There is so much talk about green and renewable energy nowadays, but it usually covers the most common ways of alternative energy sources. Many people are unaware of the great diversity of ways to generate energy, but here I bring you some of these. Some of them are quite promising.


Piezoelectricity uses a simple principle of generating energy by applying pressure in certain electromagnetic or piezoelectric materials, like ceramics and crystals, which store the resulting stress as electric charges. This method is nothing new, as it was discovered more than a century ago by Jacques and Pierre Curie, allowing different applications that convert simple mechanical forces to energy. We could also use the pressure from cars on the road and use the generated energy to power the illumination of signs and traffic lights, and according to some tests, we could generate an output of 200KWh from a kilometer of a single line road.

Another example includes the use of disco floor on nightclubs, and sidewalks or staircases on the street, using the pressure of footsteps to generate local energy power, or store it to transfer to other locations. Despite its simplicity and recent gain of popularity, this approach for a renewable source of energy still facing some resistance and low adoption today, despite its low cost and small space required for implementation. In the future, we may discover even cheaper and more efficient ways to operate using this method.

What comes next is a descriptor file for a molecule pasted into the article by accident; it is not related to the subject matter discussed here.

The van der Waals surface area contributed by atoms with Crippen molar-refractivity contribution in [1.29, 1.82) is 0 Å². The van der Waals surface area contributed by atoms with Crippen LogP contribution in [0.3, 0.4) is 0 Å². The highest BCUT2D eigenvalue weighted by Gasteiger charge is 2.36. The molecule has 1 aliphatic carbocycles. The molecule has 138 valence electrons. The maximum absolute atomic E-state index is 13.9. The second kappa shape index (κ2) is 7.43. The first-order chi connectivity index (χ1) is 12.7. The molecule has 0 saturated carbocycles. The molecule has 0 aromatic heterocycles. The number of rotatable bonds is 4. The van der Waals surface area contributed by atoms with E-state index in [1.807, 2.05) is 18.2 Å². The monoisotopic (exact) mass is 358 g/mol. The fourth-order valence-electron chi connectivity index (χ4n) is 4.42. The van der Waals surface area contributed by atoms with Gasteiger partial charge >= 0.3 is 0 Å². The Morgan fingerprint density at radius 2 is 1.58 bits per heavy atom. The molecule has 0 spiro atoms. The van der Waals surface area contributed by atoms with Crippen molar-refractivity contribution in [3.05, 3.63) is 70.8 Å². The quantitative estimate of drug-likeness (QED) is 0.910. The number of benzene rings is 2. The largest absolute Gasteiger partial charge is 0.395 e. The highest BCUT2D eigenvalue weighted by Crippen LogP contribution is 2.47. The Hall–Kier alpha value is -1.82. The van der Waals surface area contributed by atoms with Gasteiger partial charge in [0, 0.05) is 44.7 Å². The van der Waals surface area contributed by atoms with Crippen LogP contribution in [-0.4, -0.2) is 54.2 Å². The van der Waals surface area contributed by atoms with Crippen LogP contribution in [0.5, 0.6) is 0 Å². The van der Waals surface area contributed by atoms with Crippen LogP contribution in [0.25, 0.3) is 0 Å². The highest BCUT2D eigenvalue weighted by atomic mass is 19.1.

[EngineerLive] [Eco Chunk] [HubPages]

Biomass Fuel

The biomass energy is generated from the organic waste of animals and plants, like trees, crops, landfill waste, and manure. It is a good fit for the replacement of the non-renewable fossil fuels, like coal and gas, as they don’t generate carbon or greenhouse gas during its production. Woods are usually the most common source of biomass fuel, and it is usually clean and easy to replace and recycle.

The use of biomass fuel is still controversial in some environmental aspects since it requires the use of large areas and more deforestation, and the development of the whole process is usually quite expensive. This also includes storage and transportation costs, as well as the usage of crop space for different purposes other than food harvesting. Besides, some biomass products, like the ethanol, are not as efficient as the alternatives, like gasoline.

[Conserve Energy Future] [Biofuels Association of Australia] [SEED] [Geoscience Australia]

Nuclear Waste

The storage of nuclear waste has been of great concern to many nations for a long time, which can reach more than 90% from the whole production. The idea behind this procedure is to convert the waste, like uranium and plutonium, through several chemical phases and produce energy back to the power plants. The reuse of waste for nuclear plants would extend its usage and efficiency as a whole, and reduce the lifetime of radioactive materials to just a fraction of it.